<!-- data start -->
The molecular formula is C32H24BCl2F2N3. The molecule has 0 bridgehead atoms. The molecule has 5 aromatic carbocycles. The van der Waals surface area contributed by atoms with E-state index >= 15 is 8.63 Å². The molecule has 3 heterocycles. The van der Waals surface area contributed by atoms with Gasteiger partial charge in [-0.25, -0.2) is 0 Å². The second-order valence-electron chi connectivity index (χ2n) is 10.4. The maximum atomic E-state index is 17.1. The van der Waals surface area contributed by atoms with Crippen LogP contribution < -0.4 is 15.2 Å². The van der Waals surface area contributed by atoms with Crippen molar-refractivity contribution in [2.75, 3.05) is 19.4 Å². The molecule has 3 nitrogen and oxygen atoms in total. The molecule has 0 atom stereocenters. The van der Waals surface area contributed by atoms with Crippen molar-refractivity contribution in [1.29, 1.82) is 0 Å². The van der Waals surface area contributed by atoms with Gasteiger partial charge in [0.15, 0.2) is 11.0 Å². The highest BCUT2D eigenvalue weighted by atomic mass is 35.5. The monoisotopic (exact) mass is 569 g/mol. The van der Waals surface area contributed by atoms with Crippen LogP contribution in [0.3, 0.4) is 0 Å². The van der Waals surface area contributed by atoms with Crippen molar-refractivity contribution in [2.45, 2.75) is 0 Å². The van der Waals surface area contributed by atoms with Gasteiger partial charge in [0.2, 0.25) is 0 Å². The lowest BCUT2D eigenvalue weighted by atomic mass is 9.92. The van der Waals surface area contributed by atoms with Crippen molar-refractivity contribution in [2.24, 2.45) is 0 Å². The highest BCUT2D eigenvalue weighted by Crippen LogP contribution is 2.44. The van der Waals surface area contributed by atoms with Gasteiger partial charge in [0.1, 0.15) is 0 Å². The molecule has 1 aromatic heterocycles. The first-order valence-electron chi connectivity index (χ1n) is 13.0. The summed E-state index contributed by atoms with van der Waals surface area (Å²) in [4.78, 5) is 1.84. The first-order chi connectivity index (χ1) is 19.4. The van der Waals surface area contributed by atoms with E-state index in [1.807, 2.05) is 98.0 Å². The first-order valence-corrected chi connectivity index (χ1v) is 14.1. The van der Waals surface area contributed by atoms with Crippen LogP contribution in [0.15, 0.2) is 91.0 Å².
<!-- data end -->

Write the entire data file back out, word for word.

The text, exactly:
The molecular formula is C32H24BCl2F2N3. The molecule has 0 bridgehead atoms. The molecule has 5 aromatic carbocycles. The van der Waals surface area contributed by atoms with E-state index >= 15 is 8.63 Å². The molecule has 3 heterocycles. The van der Waals surface area contributed by atoms with Gasteiger partial charge in [-0.25, -0.2) is 0 Å². The second-order valence-electron chi connectivity index (χ2n) is 10.4. The maximum atomic E-state index is 17.1. The van der Waals surface area contributed by atoms with Crippen LogP contribution < -0.4 is 15.2 Å². The van der Waals surface area contributed by atoms with Crippen molar-refractivity contribution in [2.75, 3.05) is 19.4 Å². The molecule has 3 nitrogen and oxygen atoms in total. The molecule has 0 atom stereocenters. The van der Waals surface area contributed by atoms with Crippen molar-refractivity contribution in [1.29, 1.82) is 0 Å². The van der Waals surface area contributed by atoms with Gasteiger partial charge in [0.15, 0.2) is 11.0 Å². The highest BCUT2D eigenvalue weighted by atomic mass is 35.5. The monoisotopic (exact) mass is 569 g/mol. The van der Waals surface area contributed by atoms with Crippen LogP contribution in [0.3, 0.4) is 0 Å². The van der Waals surface area contributed by atoms with Crippen molar-refractivity contribution in [2.45, 2.75) is 0 Å². The van der Waals surface area contributed by atoms with Gasteiger partial charge in [0.2, 0.25) is 0 Å². The lowest BCUT2D eigenvalue weighted by atomic mass is 9.92. The van der Waals surface area contributed by atoms with Crippen molar-refractivity contribution in [2.24, 2.45) is 0 Å². The highest BCUT2D eigenvalue weighted by Crippen LogP contribution is 2.44. The van der Waals surface area contributed by atoms with Gasteiger partial charge in [0.1, 0.15) is 0 Å². The molecule has 1 aromatic heterocycles. The first-order valence-electron chi connectivity index (χ1n) is 13.0. The summed E-state index contributed by atoms with van der Waals surface area (Å²) in [4.78, 5) is 1.84. The first-order chi connectivity index (χ1) is 19.4. The van der Waals surface area contributed by atoms with E-state index in [1.807, 2.05) is 98.0 Å². The first-order valence-corrected chi connectivity index (χ1v) is 14.1. The van der Waals surface area contributed by atoms with Crippen LogP contribution in [0.15, 0.2) is 91.0 Å².